Craig Raine. Clay. Whereabouts Unknown. London: Penguin Books, 1996.
In British speech, the word "smart" has a wide usage which extends to objects without sentience, and suggests a distinct set of values. Witness its occurences in the British press in reference to poetry in the last twenty years, particularly in regards to the "New Generation" poets (as journals such as Poetry Review have dubbed a recent crop of award-winners). And when one thinks of important influences on this "smart" verse, Craig Raine comes most readily to mind (along with a few others, such as Irish poet Paul Muldoon). In particular, Raine's A Martian Sends a Postcard Home (Oxford: Oxford University Press, 1979) has to answer for shelves of poetry considerably less clever-and more conceited-than itself. The title poem of that volume takes the position of an empathetic and eloquent E.T.-which is presumably also that of the lyric poet living in our midst-and concludes,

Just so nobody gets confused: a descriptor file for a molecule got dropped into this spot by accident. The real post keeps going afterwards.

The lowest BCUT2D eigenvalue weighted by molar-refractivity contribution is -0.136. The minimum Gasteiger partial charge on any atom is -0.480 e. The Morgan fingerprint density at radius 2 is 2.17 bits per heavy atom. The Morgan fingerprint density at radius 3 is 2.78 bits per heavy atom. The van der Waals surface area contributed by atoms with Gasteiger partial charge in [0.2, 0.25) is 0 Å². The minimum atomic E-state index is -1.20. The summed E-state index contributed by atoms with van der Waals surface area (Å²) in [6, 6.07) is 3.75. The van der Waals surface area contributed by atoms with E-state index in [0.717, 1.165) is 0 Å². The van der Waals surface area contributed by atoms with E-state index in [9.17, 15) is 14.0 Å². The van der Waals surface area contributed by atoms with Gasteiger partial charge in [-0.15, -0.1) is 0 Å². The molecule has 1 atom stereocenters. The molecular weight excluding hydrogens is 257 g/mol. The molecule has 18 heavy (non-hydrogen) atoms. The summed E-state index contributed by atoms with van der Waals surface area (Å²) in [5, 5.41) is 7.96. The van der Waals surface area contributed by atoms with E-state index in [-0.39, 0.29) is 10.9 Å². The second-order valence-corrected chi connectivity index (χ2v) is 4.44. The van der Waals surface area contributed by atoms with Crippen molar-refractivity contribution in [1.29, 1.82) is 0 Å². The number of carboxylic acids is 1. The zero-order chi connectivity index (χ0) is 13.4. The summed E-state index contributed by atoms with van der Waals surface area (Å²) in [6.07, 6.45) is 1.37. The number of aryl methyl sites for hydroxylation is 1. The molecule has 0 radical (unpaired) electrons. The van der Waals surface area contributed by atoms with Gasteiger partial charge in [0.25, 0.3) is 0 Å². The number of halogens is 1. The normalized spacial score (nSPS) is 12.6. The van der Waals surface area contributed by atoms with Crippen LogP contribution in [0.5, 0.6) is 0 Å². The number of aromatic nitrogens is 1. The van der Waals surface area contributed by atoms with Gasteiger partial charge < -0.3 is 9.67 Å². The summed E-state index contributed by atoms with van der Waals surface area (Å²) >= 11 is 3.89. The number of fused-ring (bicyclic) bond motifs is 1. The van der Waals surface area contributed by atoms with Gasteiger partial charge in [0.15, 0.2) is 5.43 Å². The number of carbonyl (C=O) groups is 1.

At night, when all the colours die, they hide in pairs and read about themselvesin colour, with their eyelids shut. (2)
In passages such as this one, Raine's success depends upon the ability to generate fresh and surprising detail for quotidian experience. As a result, Raine's language is frequently acrobatic, and often foregrounds a literary self-consciousness. Such characteristics are usually associated with the socalled "Martian school" which Raine's poem (along with some critical hype) helped to foster. …